The Supreme Court has spoken in favour of the death penalty even if there is great delay in keeping the mercy petition pending. The Supreme Court is final not because it is infallible but it is infallible because it is final. I do not agree with the wisdom of the highest court. I consistently opposed the death penalty in my judgments and the Supreme Court once considered my judgments on capital punishment and held that in the rarest of rare cases alone the death sentence need be inflicted. What is “rare” is obscure and judges may disagree on this.

Thus, the severest sentence under the law is left marginally undefined. This is unfair. The broad trend in the world in the field of punitive jurisprudence is against the death sentence. In the name of humanism and the culture of compassion, the time has come for a judicial pronouncement of the death sentence on the death sentence.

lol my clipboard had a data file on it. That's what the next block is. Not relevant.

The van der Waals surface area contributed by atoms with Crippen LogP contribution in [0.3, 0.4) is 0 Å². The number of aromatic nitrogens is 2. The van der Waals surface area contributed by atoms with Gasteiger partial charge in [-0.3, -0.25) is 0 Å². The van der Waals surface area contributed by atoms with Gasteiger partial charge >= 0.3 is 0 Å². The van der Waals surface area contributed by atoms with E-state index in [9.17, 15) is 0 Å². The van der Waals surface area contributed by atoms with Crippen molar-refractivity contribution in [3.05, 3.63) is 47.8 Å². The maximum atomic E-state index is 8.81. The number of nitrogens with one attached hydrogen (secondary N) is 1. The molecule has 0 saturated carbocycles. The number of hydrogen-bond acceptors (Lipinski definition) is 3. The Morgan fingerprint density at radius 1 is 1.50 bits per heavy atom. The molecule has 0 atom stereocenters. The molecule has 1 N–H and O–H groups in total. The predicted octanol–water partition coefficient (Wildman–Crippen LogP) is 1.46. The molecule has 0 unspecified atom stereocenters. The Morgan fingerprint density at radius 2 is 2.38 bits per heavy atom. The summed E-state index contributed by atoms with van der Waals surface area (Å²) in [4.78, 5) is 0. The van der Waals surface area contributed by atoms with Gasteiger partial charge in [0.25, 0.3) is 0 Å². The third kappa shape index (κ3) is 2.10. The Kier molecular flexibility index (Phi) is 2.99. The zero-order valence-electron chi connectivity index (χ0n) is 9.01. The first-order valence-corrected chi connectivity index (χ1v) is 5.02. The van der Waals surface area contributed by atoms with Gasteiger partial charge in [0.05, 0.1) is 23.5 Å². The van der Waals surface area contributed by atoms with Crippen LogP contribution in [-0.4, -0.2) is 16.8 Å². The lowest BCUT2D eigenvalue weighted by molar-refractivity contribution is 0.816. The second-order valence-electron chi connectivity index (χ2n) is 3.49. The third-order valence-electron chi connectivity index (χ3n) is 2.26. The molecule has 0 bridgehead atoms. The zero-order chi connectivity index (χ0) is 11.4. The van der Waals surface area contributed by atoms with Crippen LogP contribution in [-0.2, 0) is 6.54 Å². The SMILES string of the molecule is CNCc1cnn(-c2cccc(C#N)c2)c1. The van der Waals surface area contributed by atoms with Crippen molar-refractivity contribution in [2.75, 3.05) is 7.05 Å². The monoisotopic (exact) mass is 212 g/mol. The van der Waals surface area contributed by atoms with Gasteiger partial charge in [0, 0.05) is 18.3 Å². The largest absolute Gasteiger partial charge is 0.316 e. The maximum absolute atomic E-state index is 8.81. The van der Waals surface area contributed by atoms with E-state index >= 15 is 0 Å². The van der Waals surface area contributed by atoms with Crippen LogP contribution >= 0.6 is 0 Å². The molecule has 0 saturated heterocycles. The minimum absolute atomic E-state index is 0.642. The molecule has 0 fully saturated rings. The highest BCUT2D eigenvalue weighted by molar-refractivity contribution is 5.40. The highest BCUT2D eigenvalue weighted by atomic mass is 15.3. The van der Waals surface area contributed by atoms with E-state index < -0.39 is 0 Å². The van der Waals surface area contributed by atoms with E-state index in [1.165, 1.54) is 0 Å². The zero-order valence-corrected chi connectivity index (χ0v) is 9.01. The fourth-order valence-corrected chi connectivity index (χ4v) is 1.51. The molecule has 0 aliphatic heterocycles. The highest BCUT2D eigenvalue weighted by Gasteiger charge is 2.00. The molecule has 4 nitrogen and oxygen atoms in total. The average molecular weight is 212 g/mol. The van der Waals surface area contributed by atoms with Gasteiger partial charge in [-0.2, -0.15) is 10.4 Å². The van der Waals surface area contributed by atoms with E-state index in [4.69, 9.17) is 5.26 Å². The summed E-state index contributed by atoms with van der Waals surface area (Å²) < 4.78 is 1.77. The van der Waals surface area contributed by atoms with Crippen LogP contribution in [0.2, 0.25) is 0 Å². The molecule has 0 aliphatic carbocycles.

The uncertainty inherent in the death penalty gives the law a tortuous dubiety. Moreover, the long delay in deciding a mercy petition puts the condemned through much mental agony, which is certainly a consideration for commutation of the death sentence into life imprisonment.

Article 51A of our Constitution has made it a fundamental duty of every citizen to show compassion to all living creatures. Even England does not have the death penalty anymore. So why not the land of the Buddha and Gandhi?

(V.R. Krishna Iyer, eminent jurist, is a former Judge of the Supreme Court of India)

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